Amsterdam (2022)


Movie Details

Amsterdam (2022)
Director: David O. Russell
Cast-Christian Bale: Plays Burt Berendsen
Margot Robbie: Plays Valerie Voze
John David Washington: Plays Harold Woodman
Robert De Niro: Plays General Gil Dillenbeck
Anya Taylor-Joy: Plays Libby Voze
Rami Malek: Plays Tom Voze
Chris Rock: Plays Milton King
Zoe Saldaña: Plays Irma St. Clair
Andrea Riseborough: Plays Beatrice Vandenheuvel
Michael Shannon: Plays Henry Norcross
Mike Myers: Plays Paul Canterbury
Taylor Swift: Plays Elizabeth Meekins
Alessandro Nivola: Plays Detective Hiltz
Movie type- Comedy/Mystery
Release date- 7 October 2022
IMDB Rating-6.1
Languages- English
Duration-2 Hour 14 Minutes




It sometimes happens that I’m scathing and mean in my reviews about films that have disappointed me, only to give them a numerical grade of five or six out of ten, because the truth is that within the genre or in competition with significantly worse works, at least they can boast of a mastered the craft side, solid acting, and a somewhat functional story that just won’t let me go any lower. For a long time, I thought that this would be exactly the case with the new film Amsterdam by director David O. Russell (Love Therapy, Dirty Trick). Unfortunately, I now know that it is not quite like that.

Amsterdam tells the story of three friends – two World War I veterans and an American nurse serving in France – who foil one of the craziest conspiracies in American history. The story is real, but it was understandably supplemented by some fictitious passages in the film. Russell then invited Christian Bale, John David Washington and Margot Robbie to play the main roles, around whom Robert De Niro, Zoe Saldana, Chris Rock, Timothy Olyphant, Rami Malek, Anya Taylor-Joy, Taylor Swift, Michael Shannon, Mike Myers or perhaps Matthias Schoenaerts. And know that this whole star cast is absolutely useless, because Amsterdam really is the ultimate case of creative impotence, the likes of which the world has not seen in a long time.

I guess there’s no other way to describe it than that the film has a script that someone wrote while he was down, and a direction that someone did while he was asleep. In addition – and I especially try to avoid this in reviews, but here it’s no different – it’s 135 minutes long drawn-out boredom full of interesting characters on paper, but in the end they are simply useless and/or decorative. What works is the chemistry between the central trio, although the romance between Robbie and Washington sounds rather forced in places, as a film about a group of friends, this trio pulls it off purely on its own charisma. The problem is that Russell, who is otherwise known for telling complicated plots with complex characters without sounding lost, just fails here in every possible way.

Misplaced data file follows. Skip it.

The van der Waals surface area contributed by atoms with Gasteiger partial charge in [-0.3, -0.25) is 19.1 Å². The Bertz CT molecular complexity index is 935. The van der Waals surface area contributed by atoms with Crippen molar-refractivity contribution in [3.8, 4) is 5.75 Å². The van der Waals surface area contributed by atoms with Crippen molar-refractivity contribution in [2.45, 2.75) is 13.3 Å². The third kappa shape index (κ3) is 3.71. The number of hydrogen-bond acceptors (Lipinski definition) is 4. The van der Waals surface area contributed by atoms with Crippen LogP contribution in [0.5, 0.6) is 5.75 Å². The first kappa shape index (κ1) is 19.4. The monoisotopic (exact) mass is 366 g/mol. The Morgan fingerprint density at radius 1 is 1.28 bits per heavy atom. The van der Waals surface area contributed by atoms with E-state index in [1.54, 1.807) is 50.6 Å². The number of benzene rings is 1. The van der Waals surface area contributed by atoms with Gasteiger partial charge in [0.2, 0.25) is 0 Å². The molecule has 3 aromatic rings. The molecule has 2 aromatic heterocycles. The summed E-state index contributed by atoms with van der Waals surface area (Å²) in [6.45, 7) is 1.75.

What with the fact that the tone of the film is never clearly established. Is it a comedy? Drama? Crime? It’s everything and nothing, and in the end, the effort to connect to this very special energy that the picture radiates beat me into complete submission. But be that as it may, I would have forgiven the film even if it had at least given me something substantial or clever, or at least entertained me for the two hours with a whirlwind of explosive dialogues from the mouths of such aces as Bale or De Niro. But instead, a kind of variation on a detective story with an unreliable narrator is being built here, but he is unreliable not because he tells lies, but because he grinds past nine o’clock and after half an hour it is not at all clear what he actually wants to say. It has no action, no tension, and no fallout.

It doesn’t even have an atmosphere, at least not the kind you’re used to in similar period dramas. The picture is extremely monothematic both in colors and work with the environment. You would never guess that Emmanuel Lubezki was operating the camera. In their scenes, the actors give the impression that they have to improvise, because they are missing not individual words in the script, but entire passages of the text. Mainly, the story goes on in a horrifying way until the end, where it becomes such an absurd chaos that it doesn’t really matter how short-cut and unintentionally embarrassing specific scenes seem. The main thing is that they are there, and the film can give the impression that someone did not do it smartly.

Play the trailerAfter two hours I could only say two things. First, that composer Daniel Pemberton can apparently compose a moving soundtrack to even the dullest of farces, and second, that Amsterdam should be taught in schools as an example of how not to make movies. I can’t tell you why it turned out the way it did. I myself am not at all sure of what I actually saw. The only significant points to the good of the film are that it uncovered a really interesting chapter of history. However, if he did it in a way that was watchable, listenable, and not constantly irritated by the ever-present digressions and a dreamy ensemble cast that clearly had nothing to play, I’d probably much prefer it. I just shake my head sadly and give a thumbs down.

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